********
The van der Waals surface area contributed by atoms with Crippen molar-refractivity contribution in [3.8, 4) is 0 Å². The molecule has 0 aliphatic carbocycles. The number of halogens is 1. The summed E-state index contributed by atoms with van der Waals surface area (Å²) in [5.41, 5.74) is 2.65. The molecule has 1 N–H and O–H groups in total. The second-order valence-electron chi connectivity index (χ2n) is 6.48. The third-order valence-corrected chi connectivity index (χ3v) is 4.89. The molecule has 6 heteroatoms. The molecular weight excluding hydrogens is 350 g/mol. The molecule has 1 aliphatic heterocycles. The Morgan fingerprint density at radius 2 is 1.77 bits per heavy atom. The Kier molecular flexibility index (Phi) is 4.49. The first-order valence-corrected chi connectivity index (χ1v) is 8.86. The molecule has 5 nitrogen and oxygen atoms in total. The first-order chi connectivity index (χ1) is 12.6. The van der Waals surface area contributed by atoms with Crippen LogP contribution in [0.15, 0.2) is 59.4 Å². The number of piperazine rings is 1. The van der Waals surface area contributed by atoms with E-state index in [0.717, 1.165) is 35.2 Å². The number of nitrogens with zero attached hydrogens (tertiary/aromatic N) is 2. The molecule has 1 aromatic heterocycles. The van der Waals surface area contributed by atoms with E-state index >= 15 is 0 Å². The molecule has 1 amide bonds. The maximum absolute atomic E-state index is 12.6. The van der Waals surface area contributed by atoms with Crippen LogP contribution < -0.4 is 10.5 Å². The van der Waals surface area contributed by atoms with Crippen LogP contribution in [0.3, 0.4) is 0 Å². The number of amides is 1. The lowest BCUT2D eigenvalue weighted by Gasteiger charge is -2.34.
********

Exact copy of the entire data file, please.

The van der Waals surface area contributed by atoms with Crippen molar-refractivity contribution in [3.8, 4) is 0 Å². The molecule has 0 aliphatic carbocycles. The number of halogens is 1. The summed E-state index contributed by atoms with van der Waals surface area (Å²) in [5.41, 5.74) is 2.65. The molecule has 1 N–H and O–H groups in total. The second-order valence-electron chi connectivity index (χ2n) is 6.48. The third-order valence-corrected chi connectivity index (χ3v) is 4.89. The molecule has 6 heteroatoms. The molecular weight excluding hydrogens is 350 g/mol. The molecule has 1 aliphatic heterocycles. The Morgan fingerprint density at radius 2 is 1.77 bits per heavy atom. The Kier molecular flexibility index (Phi) is 4.49. The first-order valence-corrected chi connectivity index (χ1v) is 8.86. The molecule has 5 nitrogen and oxygen atoms in total. The first-order chi connectivity index (χ1) is 12.6. The van der Waals surface area contributed by atoms with Crippen LogP contribution in [0.15, 0.2) is 59.4 Å². The number of piperazine rings is 1. The van der Waals surface area contributed by atoms with E-state index in [0.717, 1.165) is 35.2 Å². The number of nitrogens with zero attached hydrogens (tertiary/aromatic N) is 2. The molecule has 1 aromatic heterocycles. The van der Waals surface area contributed by atoms with E-state index >= 15 is 0 Å². The molecule has 1 amide bonds. The maximum absolute atomic E-state index is 12.6. The van der Waals surface area contributed by atoms with Crippen LogP contribution < -0.4 is 10.5 Å². The van der Waals surface area contributed by atoms with Crippen LogP contribution in [0.3, 0.4) is 0 Å². The number of amides is 1. The lowest BCUT2D eigenvalue weighted by Gasteiger charge is -2.34.